| || || |
Environmental Status and Trends - Status and Trends of the Lake Pontchartrain Basin Contributors: Penland, Maygarden, Beall The North Shore Marsh Area (NSMA) comprises 14,257 acres of intermediate and brackish marsh with a small amount of bottomland hardwood forest stretching along the northern shoreline of Lake Pontchartrain between Fontainebleau State Park and the Eden Isles development in St. Tammany Parish (Figure 5). The NSMA lies in the central part of the Marginal Deltaic Basin geomorphic region (Figure 1). The waterways draining this area include Bayous Castine, Cane, Lacombe and Liberty. The geomorphology of the Area is described in detail in the Geologic Setting of the Big Branch Shoreline section.
Figure 9 graphically displays the pattern of marsh loss in the NSMA since 1932. Between 1932 and 1990, some 3,600 acres of marsh were lost in this Area. The greatest rate of loss was between 1956 and 1974. In this time period, the MRGO was completed and Hurricane Betsy came ashore (1965). These two factors were responsible for saltwater intrusion which had a large impact on this Area. Between 1990 and 2050, approximately 1,470 more acres of marsh are likely to be lost in the NSMA due to altered hydrology and shoreline erosion (Table 5). These two factors will continue to account for much of the future loss. Subsidence, occurring at a rate of greater than 0.3 m (1.0 ft) per century, is also a factor in these loss rates, as is residential development.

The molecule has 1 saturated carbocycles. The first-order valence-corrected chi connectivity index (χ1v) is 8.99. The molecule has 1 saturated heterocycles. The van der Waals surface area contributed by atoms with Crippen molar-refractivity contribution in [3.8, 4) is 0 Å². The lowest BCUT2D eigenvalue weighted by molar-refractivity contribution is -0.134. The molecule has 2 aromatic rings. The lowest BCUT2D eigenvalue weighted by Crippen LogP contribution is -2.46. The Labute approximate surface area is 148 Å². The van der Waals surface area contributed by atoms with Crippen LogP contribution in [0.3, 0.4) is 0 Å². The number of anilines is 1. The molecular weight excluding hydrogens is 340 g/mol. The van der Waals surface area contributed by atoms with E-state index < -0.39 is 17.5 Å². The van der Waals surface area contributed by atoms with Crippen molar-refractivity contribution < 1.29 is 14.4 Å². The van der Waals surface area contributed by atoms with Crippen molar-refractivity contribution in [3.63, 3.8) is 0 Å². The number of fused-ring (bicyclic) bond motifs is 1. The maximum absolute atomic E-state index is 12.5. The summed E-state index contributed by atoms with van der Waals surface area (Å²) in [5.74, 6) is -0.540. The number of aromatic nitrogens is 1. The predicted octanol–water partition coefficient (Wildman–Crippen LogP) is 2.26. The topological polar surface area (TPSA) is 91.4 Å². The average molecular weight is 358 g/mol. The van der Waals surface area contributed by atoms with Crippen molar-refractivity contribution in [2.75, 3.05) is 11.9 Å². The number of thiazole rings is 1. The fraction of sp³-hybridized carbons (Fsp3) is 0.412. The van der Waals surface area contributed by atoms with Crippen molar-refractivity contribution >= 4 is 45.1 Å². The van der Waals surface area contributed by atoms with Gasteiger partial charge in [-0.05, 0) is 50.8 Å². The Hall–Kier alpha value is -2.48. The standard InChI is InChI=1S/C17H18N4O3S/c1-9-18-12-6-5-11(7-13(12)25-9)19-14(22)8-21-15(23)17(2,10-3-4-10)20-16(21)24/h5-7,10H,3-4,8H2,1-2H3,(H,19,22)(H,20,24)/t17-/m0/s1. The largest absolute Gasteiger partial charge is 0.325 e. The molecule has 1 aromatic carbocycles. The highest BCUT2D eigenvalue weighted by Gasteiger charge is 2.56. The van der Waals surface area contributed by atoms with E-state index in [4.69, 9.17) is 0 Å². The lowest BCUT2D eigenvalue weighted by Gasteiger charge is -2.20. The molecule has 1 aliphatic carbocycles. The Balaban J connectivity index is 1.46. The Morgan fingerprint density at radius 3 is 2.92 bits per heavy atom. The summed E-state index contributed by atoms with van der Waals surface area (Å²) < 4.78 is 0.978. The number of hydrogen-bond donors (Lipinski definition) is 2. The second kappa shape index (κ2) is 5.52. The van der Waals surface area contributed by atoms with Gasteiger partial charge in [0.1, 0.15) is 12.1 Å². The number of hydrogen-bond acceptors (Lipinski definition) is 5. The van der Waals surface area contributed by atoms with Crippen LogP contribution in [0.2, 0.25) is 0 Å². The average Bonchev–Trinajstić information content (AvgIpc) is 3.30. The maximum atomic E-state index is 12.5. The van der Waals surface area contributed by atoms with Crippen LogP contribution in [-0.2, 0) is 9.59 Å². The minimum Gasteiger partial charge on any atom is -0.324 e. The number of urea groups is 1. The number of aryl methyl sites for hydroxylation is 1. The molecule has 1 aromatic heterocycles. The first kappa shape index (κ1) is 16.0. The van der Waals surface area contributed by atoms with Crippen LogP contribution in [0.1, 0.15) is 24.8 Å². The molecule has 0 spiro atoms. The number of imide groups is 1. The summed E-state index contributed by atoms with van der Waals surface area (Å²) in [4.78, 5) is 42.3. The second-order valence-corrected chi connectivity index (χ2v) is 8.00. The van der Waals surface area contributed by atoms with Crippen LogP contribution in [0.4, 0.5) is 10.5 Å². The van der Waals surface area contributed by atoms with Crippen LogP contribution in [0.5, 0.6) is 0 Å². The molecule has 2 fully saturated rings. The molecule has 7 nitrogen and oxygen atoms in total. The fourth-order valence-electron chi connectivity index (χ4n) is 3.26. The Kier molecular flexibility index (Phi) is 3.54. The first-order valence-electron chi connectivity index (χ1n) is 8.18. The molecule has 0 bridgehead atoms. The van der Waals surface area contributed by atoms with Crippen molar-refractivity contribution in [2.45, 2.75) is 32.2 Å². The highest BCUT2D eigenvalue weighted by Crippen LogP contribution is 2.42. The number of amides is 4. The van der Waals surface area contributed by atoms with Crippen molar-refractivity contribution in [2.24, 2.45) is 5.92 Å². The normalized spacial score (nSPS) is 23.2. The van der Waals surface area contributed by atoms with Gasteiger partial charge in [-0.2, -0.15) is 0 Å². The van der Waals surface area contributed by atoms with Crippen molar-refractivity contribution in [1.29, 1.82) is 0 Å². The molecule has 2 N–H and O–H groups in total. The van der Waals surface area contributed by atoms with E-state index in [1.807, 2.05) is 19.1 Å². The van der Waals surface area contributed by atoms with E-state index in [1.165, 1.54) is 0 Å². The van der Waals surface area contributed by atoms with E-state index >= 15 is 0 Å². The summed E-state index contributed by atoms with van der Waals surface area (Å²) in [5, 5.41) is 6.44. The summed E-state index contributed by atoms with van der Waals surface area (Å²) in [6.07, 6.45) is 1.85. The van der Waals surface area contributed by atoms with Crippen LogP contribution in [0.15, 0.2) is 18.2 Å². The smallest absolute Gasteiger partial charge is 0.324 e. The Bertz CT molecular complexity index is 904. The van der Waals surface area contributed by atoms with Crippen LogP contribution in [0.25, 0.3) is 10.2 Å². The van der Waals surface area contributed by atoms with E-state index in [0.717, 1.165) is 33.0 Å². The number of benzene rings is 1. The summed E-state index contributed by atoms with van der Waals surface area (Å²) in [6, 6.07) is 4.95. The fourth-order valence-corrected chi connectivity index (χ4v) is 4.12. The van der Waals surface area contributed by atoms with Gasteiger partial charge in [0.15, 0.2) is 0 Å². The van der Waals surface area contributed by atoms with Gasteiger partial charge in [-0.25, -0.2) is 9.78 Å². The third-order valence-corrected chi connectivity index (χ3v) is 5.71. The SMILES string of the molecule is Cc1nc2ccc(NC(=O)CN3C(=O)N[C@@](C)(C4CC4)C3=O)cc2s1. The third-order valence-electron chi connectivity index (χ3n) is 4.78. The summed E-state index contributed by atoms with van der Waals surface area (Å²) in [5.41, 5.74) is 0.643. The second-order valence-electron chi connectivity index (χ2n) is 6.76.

|Figure 9: Measured marsh loss in the North Shore Marsh Area between 1932 and 2050 and projected to 2050 (Coast 2050, 1998). Refer to Table 5 for marsh loss comparison. |
Despite management efforts to protect these marshes from residential development, some areas are still vulnerable due to the rapid population growth in St. Tammany Parish. This development pressure may lead to continued conversion of wetlands. The most important step taken in recent years to preserve these valuable marshes and associated habitats was the formation of the Big Branch National Wildlife Refuge in 1994. This refuge, comprising 15,000 acres, set aside a sizable portion of the last large undeveloped area along the north shore of the Lake.
This expanse of shoreline is unique because it is the only area in coastal Louisiana with offshore grass beds, sandy beaches and marshes grading into hardwood and pine ridges along the northern margin of the area at the edge of the Pleistocene Terraces. Shallow open water areas within the marshes also contain lush beds of SAV. The entire NSMA is a particularly important habitat for migratory songbirds, waterfowl, wading and water birds as well as commercial and recreational fisheries.
The population of wildlife and fisheries of the NSMA are generally steady. However, the numbers of brown pelicans, alligators and wading birds are increasing (Tables 2, 3 and 4).
« Previous | Next »